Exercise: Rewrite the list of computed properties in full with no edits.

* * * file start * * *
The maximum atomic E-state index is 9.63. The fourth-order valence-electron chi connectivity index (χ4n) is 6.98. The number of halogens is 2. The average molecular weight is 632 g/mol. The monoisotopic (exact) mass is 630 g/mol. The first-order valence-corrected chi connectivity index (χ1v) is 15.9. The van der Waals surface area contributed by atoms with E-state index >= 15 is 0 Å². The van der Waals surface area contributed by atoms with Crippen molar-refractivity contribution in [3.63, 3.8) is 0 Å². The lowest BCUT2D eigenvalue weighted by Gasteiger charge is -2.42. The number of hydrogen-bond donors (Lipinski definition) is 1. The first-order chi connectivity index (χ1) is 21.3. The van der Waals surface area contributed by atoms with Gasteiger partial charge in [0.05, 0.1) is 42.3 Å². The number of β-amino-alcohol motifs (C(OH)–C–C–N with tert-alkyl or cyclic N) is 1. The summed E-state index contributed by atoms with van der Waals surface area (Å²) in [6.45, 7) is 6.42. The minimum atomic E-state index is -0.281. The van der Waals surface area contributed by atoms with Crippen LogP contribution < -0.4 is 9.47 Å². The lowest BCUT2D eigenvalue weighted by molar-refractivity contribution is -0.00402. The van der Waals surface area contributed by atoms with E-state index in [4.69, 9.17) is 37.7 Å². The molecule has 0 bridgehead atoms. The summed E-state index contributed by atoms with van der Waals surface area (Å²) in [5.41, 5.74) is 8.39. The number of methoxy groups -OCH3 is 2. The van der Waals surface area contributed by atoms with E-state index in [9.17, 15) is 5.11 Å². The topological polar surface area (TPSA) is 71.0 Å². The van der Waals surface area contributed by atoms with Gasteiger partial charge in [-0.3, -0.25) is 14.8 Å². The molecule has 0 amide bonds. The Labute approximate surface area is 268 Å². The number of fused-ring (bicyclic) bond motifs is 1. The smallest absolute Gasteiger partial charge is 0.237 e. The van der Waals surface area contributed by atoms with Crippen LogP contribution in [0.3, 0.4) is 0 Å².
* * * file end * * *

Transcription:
The maximum atomic E-state index is 9.63. The fourth-order valence-electron chi connectivity index (χ4n) is 6.98. The number of halogens is 2. The average molecular weight is 632 g/mol. The monoisotopic (exact) mass is 630 g/mol. The first-order valence-corrected chi connectivity index (χ1v) is 15.9. The van der Waals surface area contributed by atoms with E-state index >= 15 is 0 Å². The van der Waals surface area contributed by atoms with Crippen molar-refractivity contribution in [3.63, 3.8) is 0 Å². The lowest BCUT2D eigenvalue weighted by Gasteiger charge is -2.42. The number of hydrogen-bond donors (Lipinski definition) is 1. The first-order chi connectivity index (χ1) is 21.3. The van der Waals surface area contributed by atoms with Gasteiger partial charge in [0.05, 0.1) is 42.3 Å². The number of β-amino-alcohol motifs (C(OH)–C–C–N with tert-alkyl or cyclic N) is 1. The summed E-state index contributed by atoms with van der Waals surface area (Å²) in [6.45, 7) is 6.42. The minimum atomic E-state index is -0.281. The van der Waals surface area contributed by atoms with Crippen LogP contribution < -0.4 is 9.47 Å². The lowest BCUT2D eigenvalue weighted by molar-refractivity contribution is -0.00402. The van der Waals surface area contributed by atoms with E-state index in [4.69, 9.17) is 37.7 Å². The molecule has 0 bridgehead atoms. The summed E-state index contributed by atoms with van der Waals surface area (Å²) in [5.41, 5.74) is 8.39. The number of methoxy groups -OCH3 is 2. The van der Waals surface area contributed by atoms with E-state index in [9.17, 15) is 5.11 Å². The topological polar surface area (TPSA) is 71.0 Å². The van der Waals surface area contributed by atoms with Gasteiger partial charge in [-0.3, -0.25) is 14.8 Å². The molecule has 0 amide bonds. The Labute approximate surface area is 268 Å². The number of fused-ring (bicyclic) bond motifs is 1. The smallest absolute Gasteiger partial charge is 0.237 e. The van der Waals surface area contributed by atoms with Crippen LogP contribution in [0.3, 0.4) is 0 Å².